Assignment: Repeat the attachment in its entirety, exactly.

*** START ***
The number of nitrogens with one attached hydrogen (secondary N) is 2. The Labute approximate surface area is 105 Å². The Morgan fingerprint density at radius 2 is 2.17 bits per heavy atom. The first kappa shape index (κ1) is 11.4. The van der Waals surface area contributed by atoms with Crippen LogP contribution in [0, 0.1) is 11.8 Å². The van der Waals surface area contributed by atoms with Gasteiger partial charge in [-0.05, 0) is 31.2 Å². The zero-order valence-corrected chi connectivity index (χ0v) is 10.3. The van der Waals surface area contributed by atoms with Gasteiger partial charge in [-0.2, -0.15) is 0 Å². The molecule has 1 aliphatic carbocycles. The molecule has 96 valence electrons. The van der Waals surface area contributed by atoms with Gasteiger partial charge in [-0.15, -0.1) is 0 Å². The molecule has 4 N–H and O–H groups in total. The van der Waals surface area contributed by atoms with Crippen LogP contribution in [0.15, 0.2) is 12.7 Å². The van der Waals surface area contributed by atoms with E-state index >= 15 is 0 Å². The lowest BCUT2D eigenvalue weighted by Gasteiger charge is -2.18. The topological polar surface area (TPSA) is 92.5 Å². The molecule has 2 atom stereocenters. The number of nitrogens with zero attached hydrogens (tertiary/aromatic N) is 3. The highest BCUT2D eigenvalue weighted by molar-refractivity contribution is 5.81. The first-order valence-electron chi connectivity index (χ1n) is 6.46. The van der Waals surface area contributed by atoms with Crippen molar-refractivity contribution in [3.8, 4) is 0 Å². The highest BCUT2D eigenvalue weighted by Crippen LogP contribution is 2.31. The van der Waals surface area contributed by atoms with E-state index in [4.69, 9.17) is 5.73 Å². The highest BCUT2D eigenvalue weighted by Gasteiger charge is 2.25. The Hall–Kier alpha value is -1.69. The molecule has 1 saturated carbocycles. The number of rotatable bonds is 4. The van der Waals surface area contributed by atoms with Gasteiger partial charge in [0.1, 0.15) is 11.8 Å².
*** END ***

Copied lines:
The number of nitrogens with one attached hydrogen (secondary N) is 2. The Labute approximate surface area is 105 Å². The Morgan fingerprint density at radius 2 is 2.17 bits per heavy atom. The first kappa shape index (κ1) is 11.4. The van der Waals surface area contributed by atoms with Crippen LogP contribution in [0, 0.1) is 11.8 Å². The van der Waals surface area contributed by atoms with Gasteiger partial charge in [-0.05, 0) is 31.2 Å². The zero-order valence-corrected chi connectivity index (χ0v) is 10.3. The van der Waals surface area contributed by atoms with Gasteiger partial charge in [-0.2, -0.15) is 0 Å². The molecule has 1 aliphatic carbocycles. The molecule has 96 valence electrons. The van der Waals surface area contributed by atoms with Gasteiger partial charge in [-0.15, -0.1) is 0 Å². The molecule has 4 N–H and O–H groups in total. The van der Waals surface area contributed by atoms with Crippen LogP contribution in [0.15, 0.2) is 12.7 Å². The van der Waals surface area contributed by atoms with E-state index >= 15 is 0 Å². The lowest BCUT2D eigenvalue weighted by Gasteiger charge is -2.18. The topological polar surface area (TPSA) is 92.5 Å². The molecule has 2 atom stereocenters. The number of nitrogens with zero attached hydrogens (tertiary/aromatic N) is 3. The highest BCUT2D eigenvalue weighted by molar-refractivity contribution is 5.81. The first-order valence-electron chi connectivity index (χ1n) is 6.46. The van der Waals surface area contributed by atoms with Crippen molar-refractivity contribution in [3.8, 4) is 0 Å². The highest BCUT2D eigenvalue weighted by Crippen LogP contribution is 2.31. The van der Waals surface area contributed by atoms with E-state index in [4.69, 9.17) is 5.73 Å². The highest BCUT2D eigenvalue weighted by Gasteiger charge is 2.25. The Hall–Kier alpha value is -1.69. The molecule has 1 saturated carbocycles. The number of rotatable bonds is 4. The van der Waals surface area contributed by atoms with Gasteiger partial charge in [0.1, 0.15) is 11.8 Å².